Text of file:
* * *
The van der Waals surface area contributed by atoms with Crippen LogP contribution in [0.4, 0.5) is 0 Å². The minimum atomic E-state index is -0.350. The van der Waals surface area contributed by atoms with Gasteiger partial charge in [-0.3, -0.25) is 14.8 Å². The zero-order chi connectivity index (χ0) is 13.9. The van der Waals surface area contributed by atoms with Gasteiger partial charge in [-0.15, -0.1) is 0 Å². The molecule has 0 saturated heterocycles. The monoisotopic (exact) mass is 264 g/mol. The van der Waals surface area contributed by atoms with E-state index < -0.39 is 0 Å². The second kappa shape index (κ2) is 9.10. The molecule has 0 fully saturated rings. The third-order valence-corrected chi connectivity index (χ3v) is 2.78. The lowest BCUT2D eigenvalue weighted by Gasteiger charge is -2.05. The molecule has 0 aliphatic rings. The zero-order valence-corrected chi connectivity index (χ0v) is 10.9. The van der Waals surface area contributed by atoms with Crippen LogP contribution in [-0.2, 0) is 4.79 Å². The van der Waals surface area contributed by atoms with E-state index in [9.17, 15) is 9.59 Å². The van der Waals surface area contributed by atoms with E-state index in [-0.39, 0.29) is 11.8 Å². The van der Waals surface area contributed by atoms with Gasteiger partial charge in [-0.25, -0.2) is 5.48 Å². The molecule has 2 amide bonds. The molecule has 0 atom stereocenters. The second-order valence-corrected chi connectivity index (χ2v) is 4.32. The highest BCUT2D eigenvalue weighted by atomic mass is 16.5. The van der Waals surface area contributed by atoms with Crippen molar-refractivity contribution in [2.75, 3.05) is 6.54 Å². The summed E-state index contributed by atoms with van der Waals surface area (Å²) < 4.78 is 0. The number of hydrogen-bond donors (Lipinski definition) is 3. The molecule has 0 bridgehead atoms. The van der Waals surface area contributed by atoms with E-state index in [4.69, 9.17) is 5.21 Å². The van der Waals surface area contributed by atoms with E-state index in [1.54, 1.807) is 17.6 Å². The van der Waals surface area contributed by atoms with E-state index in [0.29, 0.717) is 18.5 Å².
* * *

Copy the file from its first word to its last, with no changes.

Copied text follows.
The van der Waals surface area contributed by atoms with Crippen LogP contribution in [0.4, 0.5) is 0 Å². The minimum atomic E-state index is -0.350. The van der Waals surface area contributed by atoms with Gasteiger partial charge in [-0.3, -0.25) is 14.8 Å². The zero-order chi connectivity index (χ0) is 13.9. The van der Waals surface area contributed by atoms with Gasteiger partial charge in [-0.15, -0.1) is 0 Å². The molecule has 0 saturated heterocycles. The monoisotopic (exact) mass is 264 g/mol. The van der Waals surface area contributed by atoms with E-state index < -0.39 is 0 Å². The second kappa shape index (κ2) is 9.10. The molecule has 0 fully saturated rings. The third-order valence-corrected chi connectivity index (χ3v) is 2.78. The lowest BCUT2D eigenvalue weighted by Gasteiger charge is -2.05. The molecule has 0 aliphatic rings. The zero-order valence-corrected chi connectivity index (χ0v) is 10.9. The van der Waals surface area contributed by atoms with Crippen LogP contribution in [-0.2, 0) is 4.79 Å². The van der Waals surface area contributed by atoms with E-state index in [9.17, 15) is 9.59 Å². The van der Waals surface area contributed by atoms with E-state index in [-0.39, 0.29) is 11.8 Å². The van der Waals surface area contributed by atoms with Gasteiger partial charge in [-0.25, -0.2) is 5.48 Å². The molecule has 2 amide bonds. The molecule has 0 atom stereocenters. The second-order valence-corrected chi connectivity index (χ2v) is 4.32. The highest BCUT2D eigenvalue weighted by atomic mass is 16.5. The van der Waals surface area contributed by atoms with Crippen molar-refractivity contribution in [2.75, 3.05) is 6.54 Å². The summed E-state index contributed by atoms with van der Waals surface area (Å²) < 4.78 is 0. The number of hydrogen-bond donors (Lipinski definition) is 3. The molecule has 0 bridgehead atoms. The van der Waals surface area contributed by atoms with E-state index in [4.69, 9.17) is 5.21 Å². The van der Waals surface area contributed by atoms with E-state index in [1.54, 1.807) is 17.6 Å². The van der Waals surface area contributed by atoms with E-state index in [0.29, 0.717) is 18.5 Å².